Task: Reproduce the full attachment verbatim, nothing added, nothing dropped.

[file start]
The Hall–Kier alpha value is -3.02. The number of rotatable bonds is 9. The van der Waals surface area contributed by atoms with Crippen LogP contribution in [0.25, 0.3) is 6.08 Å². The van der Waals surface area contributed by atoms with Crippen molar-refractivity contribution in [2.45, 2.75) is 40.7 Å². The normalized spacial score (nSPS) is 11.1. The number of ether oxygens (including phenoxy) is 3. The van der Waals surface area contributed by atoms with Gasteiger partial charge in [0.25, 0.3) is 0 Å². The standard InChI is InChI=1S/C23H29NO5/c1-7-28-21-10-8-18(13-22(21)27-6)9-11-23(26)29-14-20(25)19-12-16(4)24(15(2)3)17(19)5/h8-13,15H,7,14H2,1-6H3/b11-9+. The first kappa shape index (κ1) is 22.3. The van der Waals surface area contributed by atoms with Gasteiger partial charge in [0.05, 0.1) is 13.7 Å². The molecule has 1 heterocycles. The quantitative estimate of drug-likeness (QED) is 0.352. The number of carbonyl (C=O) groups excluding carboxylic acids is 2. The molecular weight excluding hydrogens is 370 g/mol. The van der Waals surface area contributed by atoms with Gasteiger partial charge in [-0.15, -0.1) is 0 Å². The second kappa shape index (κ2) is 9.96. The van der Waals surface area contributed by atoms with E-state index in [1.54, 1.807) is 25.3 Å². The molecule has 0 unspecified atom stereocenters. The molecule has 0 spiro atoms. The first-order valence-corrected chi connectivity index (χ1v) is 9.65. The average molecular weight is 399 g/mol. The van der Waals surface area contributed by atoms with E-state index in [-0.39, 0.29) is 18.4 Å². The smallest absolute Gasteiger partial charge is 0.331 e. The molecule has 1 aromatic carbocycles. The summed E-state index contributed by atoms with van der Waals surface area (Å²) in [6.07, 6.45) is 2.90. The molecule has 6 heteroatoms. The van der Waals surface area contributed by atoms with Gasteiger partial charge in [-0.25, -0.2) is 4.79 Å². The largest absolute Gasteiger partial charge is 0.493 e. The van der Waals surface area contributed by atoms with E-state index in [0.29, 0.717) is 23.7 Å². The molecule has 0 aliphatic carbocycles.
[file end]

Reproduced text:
The Hall–Kier alpha value is -3.02. The number of rotatable bonds is 9. The van der Waals surface area contributed by atoms with Crippen LogP contribution in [0.25, 0.3) is 6.08 Å². The van der Waals surface area contributed by atoms with Crippen molar-refractivity contribution in [2.45, 2.75) is 40.7 Å². The normalized spacial score (nSPS) is 11.1. The number of ether oxygens (including phenoxy) is 3. The van der Waals surface area contributed by atoms with Gasteiger partial charge in [0.25, 0.3) is 0 Å². The standard InChI is InChI=1S/C23H29NO5/c1-7-28-21-10-8-18(13-22(21)27-6)9-11-23(26)29-14-20(25)19-12-16(4)24(15(2)3)17(19)5/h8-13,15H,7,14H2,1-6H3/b11-9+. The first kappa shape index (κ1) is 22.3. The van der Waals surface area contributed by atoms with Gasteiger partial charge in [0.05, 0.1) is 13.7 Å². The molecule has 1 heterocycles. The quantitative estimate of drug-likeness (QED) is 0.352. The number of carbonyl (C=O) groups excluding carboxylic acids is 2. The molecular weight excluding hydrogens is 370 g/mol. The van der Waals surface area contributed by atoms with Gasteiger partial charge in [-0.15, -0.1) is 0 Å². The second kappa shape index (κ2) is 9.96. The van der Waals surface area contributed by atoms with E-state index in [1.54, 1.807) is 25.3 Å². The molecule has 0 unspecified atom stereocenters. The molecule has 0 spiro atoms. The first-order valence-corrected chi connectivity index (χ1v) is 9.65. The average molecular weight is 399 g/mol. The van der Waals surface area contributed by atoms with E-state index in [-0.39, 0.29) is 18.4 Å². The smallest absolute Gasteiger partial charge is 0.331 e. The molecule has 1 aromatic carbocycles. The summed E-state index contributed by atoms with van der Waals surface area (Å²) in [6.07, 6.45) is 2.90. The molecule has 6 heteroatoms. The van der Waals surface area contributed by atoms with Gasteiger partial charge in [-0.25, -0.2) is 4.79 Å². The largest absolute Gasteiger partial charge is 0.493 e. The van der Waals surface area contributed by atoms with E-state index in [0.29, 0.717) is 23.7 Å². The molecule has 0 aliphatic carbocycles.